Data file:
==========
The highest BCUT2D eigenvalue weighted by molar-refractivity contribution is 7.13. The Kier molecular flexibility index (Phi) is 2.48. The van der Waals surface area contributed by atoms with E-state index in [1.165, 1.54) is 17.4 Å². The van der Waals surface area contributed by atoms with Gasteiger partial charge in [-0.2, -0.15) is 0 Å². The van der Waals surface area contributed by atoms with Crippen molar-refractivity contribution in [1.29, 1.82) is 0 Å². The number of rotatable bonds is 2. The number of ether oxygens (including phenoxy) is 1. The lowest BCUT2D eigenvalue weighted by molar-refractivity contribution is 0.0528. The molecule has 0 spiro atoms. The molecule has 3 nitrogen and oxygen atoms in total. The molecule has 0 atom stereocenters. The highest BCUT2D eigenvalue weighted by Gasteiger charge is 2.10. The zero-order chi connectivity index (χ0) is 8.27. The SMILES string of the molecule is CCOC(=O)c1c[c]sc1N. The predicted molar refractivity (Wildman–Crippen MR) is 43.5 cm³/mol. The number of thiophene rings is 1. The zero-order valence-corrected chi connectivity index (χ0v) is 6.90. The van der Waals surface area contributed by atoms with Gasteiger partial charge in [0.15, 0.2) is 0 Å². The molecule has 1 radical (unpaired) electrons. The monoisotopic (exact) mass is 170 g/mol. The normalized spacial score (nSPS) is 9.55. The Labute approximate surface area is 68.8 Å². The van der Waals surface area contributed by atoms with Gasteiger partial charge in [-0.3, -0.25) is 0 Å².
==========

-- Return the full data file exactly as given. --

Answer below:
The highest BCUT2D eigenvalue weighted by molar-refractivity contribution is 7.13. The Kier molecular flexibility index (Phi) is 2.48. The van der Waals surface area contributed by atoms with E-state index in [1.165, 1.54) is 17.4 Å². The van der Waals surface area contributed by atoms with Gasteiger partial charge in [-0.2, -0.15) is 0 Å². The van der Waals surface area contributed by atoms with Crippen molar-refractivity contribution in [1.29, 1.82) is 0 Å². The number of rotatable bonds is 2. The number of ether oxygens (including phenoxy) is 1. The lowest BCUT2D eigenvalue weighted by molar-refractivity contribution is 0.0528. The molecule has 0 spiro atoms. The molecule has 3 nitrogen and oxygen atoms in total. The molecule has 0 atom stereocenters. The highest BCUT2D eigenvalue weighted by Gasteiger charge is 2.10. The zero-order chi connectivity index (χ0) is 8.27. The SMILES string of the molecule is CCOC(=O)c1c[c]sc1N. The predicted molar refractivity (Wildman–Crippen MR) is 43.5 cm³/mol. The number of thiophene rings is 1. The zero-order valence-corrected chi connectivity index (χ0v) is 6.90. The van der Waals surface area contributed by atoms with Gasteiger partial charge in [0.15, 0.2) is 0 Å². The molecule has 1 radical (unpaired) electrons. The monoisotopic (exact) mass is 170 g/mol. The normalized spacial score (nSPS) is 9.55. The Labute approximate surface area is 68.8 Å². The van der Waals surface area contributed by atoms with Gasteiger partial charge in [-0.3, -0.25) is 0 Å².